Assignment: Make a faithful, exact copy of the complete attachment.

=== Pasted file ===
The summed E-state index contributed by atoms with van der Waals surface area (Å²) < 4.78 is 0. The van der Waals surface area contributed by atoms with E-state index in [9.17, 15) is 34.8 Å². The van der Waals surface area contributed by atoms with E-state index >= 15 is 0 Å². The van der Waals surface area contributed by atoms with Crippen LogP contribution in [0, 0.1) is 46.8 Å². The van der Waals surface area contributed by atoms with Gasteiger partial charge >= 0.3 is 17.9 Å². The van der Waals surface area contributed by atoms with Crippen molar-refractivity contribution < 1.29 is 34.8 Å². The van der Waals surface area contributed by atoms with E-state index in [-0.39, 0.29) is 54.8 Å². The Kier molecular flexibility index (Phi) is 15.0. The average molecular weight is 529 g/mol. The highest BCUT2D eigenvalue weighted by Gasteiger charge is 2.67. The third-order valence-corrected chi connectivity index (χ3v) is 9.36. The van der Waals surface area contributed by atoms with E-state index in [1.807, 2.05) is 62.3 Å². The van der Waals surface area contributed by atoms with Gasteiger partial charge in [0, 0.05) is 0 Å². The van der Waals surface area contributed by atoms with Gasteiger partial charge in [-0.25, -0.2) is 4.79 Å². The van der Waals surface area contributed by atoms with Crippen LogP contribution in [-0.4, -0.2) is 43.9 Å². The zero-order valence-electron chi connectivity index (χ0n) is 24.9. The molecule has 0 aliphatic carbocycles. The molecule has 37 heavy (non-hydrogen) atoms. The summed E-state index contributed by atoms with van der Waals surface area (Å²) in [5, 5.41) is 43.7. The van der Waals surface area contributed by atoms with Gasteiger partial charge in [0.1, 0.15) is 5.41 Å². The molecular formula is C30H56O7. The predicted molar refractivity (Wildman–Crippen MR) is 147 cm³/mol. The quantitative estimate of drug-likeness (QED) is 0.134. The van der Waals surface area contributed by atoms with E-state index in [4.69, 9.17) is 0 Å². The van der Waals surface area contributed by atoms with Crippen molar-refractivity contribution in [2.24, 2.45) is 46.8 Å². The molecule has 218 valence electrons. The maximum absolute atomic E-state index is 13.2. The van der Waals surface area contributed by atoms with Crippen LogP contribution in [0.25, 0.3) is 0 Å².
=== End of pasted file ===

The summed E-state index contributed by atoms with van der Waals surface area (Å²) < 4.78 is 0. The van der Waals surface area contributed by atoms with E-state index in [9.17, 15) is 34.8 Å². The van der Waals surface area contributed by atoms with E-state index >= 15 is 0 Å². The van der Waals surface area contributed by atoms with Crippen LogP contribution in [0, 0.1) is 46.8 Å². The van der Waals surface area contributed by atoms with Gasteiger partial charge >= 0.3 is 17.9 Å². The van der Waals surface area contributed by atoms with Crippen molar-refractivity contribution < 1.29 is 34.8 Å². The van der Waals surface area contributed by atoms with E-state index in [-0.39, 0.29) is 54.8 Å². The Kier molecular flexibility index (Phi) is 15.0. The average molecular weight is 529 g/mol. The highest BCUT2D eigenvalue weighted by Gasteiger charge is 2.67. The third-order valence-corrected chi connectivity index (χ3v) is 9.36. The van der Waals surface area contributed by atoms with E-state index in [1.807, 2.05) is 62.3 Å². The van der Waals surface area contributed by atoms with Gasteiger partial charge in [0, 0.05) is 0 Å². The van der Waals surface area contributed by atoms with Gasteiger partial charge in [-0.25, -0.2) is 4.79 Å². The van der Waals surface area contributed by atoms with Crippen LogP contribution in [-0.4, -0.2) is 43.9 Å². The zero-order valence-electron chi connectivity index (χ0n) is 24.9. The molecule has 0 aliphatic carbocycles. The molecule has 37 heavy (non-hydrogen) atoms. The summed E-state index contributed by atoms with van der Waals surface area (Å²) in [5, 5.41) is 43.7. The van der Waals surface area contributed by atoms with Gasteiger partial charge in [0.1, 0.15) is 5.41 Å². The molecular formula is C30H56O7. The predicted molar refractivity (Wildman–Crippen MR) is 147 cm³/mol. The quantitative estimate of drug-likeness (QED) is 0.134. The van der Waals surface area contributed by atoms with E-state index in [4.69, 9.17) is 0 Å². The van der Waals surface area contributed by atoms with Crippen molar-refractivity contribution in [2.24, 2.45) is 46.8 Å². The molecule has 218 valence electrons. The maximum absolute atomic E-state index is 13.2. The van der Waals surface area contributed by atoms with Crippen LogP contribution in [0.25, 0.3) is 0 Å².